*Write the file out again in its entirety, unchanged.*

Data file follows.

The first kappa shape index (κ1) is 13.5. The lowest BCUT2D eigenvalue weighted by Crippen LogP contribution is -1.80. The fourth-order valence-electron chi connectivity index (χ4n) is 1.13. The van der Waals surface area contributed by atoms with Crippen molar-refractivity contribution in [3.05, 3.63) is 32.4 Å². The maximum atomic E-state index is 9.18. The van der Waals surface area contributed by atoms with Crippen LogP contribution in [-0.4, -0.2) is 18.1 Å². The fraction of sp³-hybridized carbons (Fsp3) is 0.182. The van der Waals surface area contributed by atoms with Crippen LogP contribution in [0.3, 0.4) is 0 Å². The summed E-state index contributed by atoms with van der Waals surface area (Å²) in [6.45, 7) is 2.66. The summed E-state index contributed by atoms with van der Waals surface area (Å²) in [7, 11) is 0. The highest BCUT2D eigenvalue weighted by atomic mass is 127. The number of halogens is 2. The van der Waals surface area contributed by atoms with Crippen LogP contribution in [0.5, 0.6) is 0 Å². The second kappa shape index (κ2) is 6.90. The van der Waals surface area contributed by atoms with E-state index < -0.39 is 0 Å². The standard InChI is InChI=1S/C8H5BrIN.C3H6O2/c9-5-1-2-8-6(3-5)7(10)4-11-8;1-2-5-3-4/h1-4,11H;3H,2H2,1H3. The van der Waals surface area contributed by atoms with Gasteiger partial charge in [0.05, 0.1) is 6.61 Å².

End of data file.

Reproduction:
The first kappa shape index (κ1) is 13.5. The lowest BCUT2D eigenvalue weighted by Crippen LogP contribution is -1.80. The fourth-order valence-electron chi connectivity index (χ4n) is 1.13. The van der Waals surface area contributed by atoms with Crippen molar-refractivity contribution in [3.05, 3.63) is 32.4 Å². The maximum atomic E-state index is 9.18. The van der Waals surface area contributed by atoms with Crippen LogP contribution in [-0.4, -0.2) is 18.1 Å². The fraction of sp³-hybridized carbons (Fsp3) is 0.182. The van der Waals surface area contributed by atoms with Crippen LogP contribution in [0.3, 0.4) is 0 Å². The summed E-state index contributed by atoms with van der Waals surface area (Å²) in [6.45, 7) is 2.66. The summed E-state index contributed by atoms with van der Waals surface area (Å²) in [7, 11) is 0. The highest BCUT2D eigenvalue weighted by atomic mass is 127. The number of halogens is 2. The van der Waals surface area contributed by atoms with Crippen LogP contribution in [0.5, 0.6) is 0 Å². The second kappa shape index (κ2) is 6.90. The van der Waals surface area contributed by atoms with E-state index < -0.39 is 0 Å². The standard InChI is InChI=1S/C8H5BrIN.C3H6O2/c9-5-1-2-8-6(3-5)7(10)4-11-8;1-2-5-3-4/h1-4,11H;3H,2H2,1H3. The van der Waals surface area contributed by atoms with Gasteiger partial charge in [0.05, 0.1) is 6.61 Å².